Rudolf Hess (1894-1987) was Hitler’s Deputy Fuhrer and the last surviving member of Hitler’s inner circle. He served as Deputy until 1941 when he flew to Scotland in an attempt to make peace, was taken prisoner and eventually was convicted of crimes against peace, serving a life sentence. Hess was transferred to Spandau Prison in 1947, where repeated attempts by family members and prominent politicians to win him early release were blocked by the Soviet Union. Still in custody in Spandau, he died of an apparent suicide in 1987 at the age of 93 by hanging using an electrical cord from a lamp. After his death the prison was demolished to prevent it from becoming a neo-Nazi shrine. Initially buried at a secret location to avoid media attention or demonstrations by Nazi sympathisers, Hess was re-interred in a family plot at Wunsiedel on 17 March 1988, and his wife was buried beside him when she died in 1995. The town of Wunsiedel became the scene of pilgrimages and neo-Nazi demonstrations every August on the date of Hess's death. As a result the parish council decided not to allow an extension on the grave site's lease when it expired in 2011. With the consent of his family, Hess's grave was re-opened on 20 July 2011 and his remains exhumed, then cremated. His ashes were scattered at sea by family members; the gravestone, which bore the epitaph "Ich hab's gewagt" ("I have dared"), was destroyed.
Hess in his cell at Landsberg Prison awaiting trial
Hess's grave marker in Wunsiedel, destroyed in 2011.
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The 1970’s band Spandau Ballet, which split up in 1990 and re-formed in 2009, went through a number of name changes before settling on Spandau Ballet: The Cut, The Makers, Gentry. The name was changed to Spandau Ballet after a friend of the band, journalist and DJ Robert Elms, saw the phrase 'Spandau Ballet' scrawled on the wall of a nightclub lavatory during a visit to Berlin. The expression "Spandau Ballet" was slang used by Allied troops in the trenches in the First World War to refer to the twitching of the corpses hanging on the barbed wire and repeatedly hit by Spandau machine gun fire from the German lines. The name also refers to Spandau Prison and the many hangings there, especially in 1945-46 of Nazi war criminals, when the victims would twitch and jump at the end of a rope.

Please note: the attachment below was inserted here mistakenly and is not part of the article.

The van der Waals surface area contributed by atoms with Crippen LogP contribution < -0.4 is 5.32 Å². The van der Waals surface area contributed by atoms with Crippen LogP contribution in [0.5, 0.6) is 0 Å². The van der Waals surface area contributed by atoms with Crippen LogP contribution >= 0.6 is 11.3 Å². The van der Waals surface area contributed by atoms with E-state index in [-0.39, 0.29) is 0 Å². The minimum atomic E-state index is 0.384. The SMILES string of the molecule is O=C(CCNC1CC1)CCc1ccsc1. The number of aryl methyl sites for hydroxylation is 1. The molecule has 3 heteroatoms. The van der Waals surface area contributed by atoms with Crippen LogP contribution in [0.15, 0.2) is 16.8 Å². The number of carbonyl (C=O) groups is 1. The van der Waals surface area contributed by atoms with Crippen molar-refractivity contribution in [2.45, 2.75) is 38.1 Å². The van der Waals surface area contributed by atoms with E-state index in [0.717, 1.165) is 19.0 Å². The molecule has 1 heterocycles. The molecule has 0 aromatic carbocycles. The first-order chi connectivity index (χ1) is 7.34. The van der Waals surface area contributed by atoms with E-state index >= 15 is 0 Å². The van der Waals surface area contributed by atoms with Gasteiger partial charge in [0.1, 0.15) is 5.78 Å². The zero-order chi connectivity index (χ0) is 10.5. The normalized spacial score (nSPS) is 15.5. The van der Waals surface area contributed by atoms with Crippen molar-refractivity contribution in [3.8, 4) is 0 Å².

Spandau ballet’s tour of Australia (Soul Boys of the Western World tour) begins in Brisbane on 13 May 2015, hitting Sydney on 15 May.
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New South Wales’ coat of arms.
The motto "Orta recens quam pura nites" means "Newly risen, how brightly you shine".
Sydney, Australia’s current largest city, is named after Lord Sydney, the Secretary of State for the Home Office. Lord Sydney was the man in charge of deciding where to send the convicts from England and he decided upon Botany Bay. When the First Fleet arrived in 1788, they discovered that Botany Bay wasn’t suitable, so they explored a bit further up and found fresh water and a cove which was later named Sydney Cove after the lord. The city that was eventually built up around the cove was called Sydney by association with the cove.
Captain Cook, discoverer and claimer for England of Australia, never explained the name that he gave New South Wales in his journal. It is thought something about this state must have just reminded him of the coast of Wales. Up for debate is whether he meant it was similar to South Wales, or if he was reminded of Wales as a whole and named the area New South Wales because it was in the Southern Hemisphere.
Queensland’s coat of arms.
The motto, "Audaxet Fidelis", means "Bold and Faithful."
Starting in the 1850s, the people living in Queensland—then part of the New South Wales colony—started petitioning for independence. The seat of the colony, Sydney, was too far away, and future Queenslanders wanted to govern themselves. They petitioned to separate, and in 1859 Queen Victoria granted them their own colony. They named it Queensland to honour her, as the colony of Victoria had already been established.
Queensland’s capital is named after Sir Thomas Brisbane. The city started being settled in 1824, when the penal colony at Redcliffe was established. Free individuals started arriving in the 1840s. Originally, the name was Edenglassie (a combination of Edinburgh and Glasgow), but residents started to favour the name Brisbane after Sir Brisbane, who happened to be the governor of New South Wales at the time.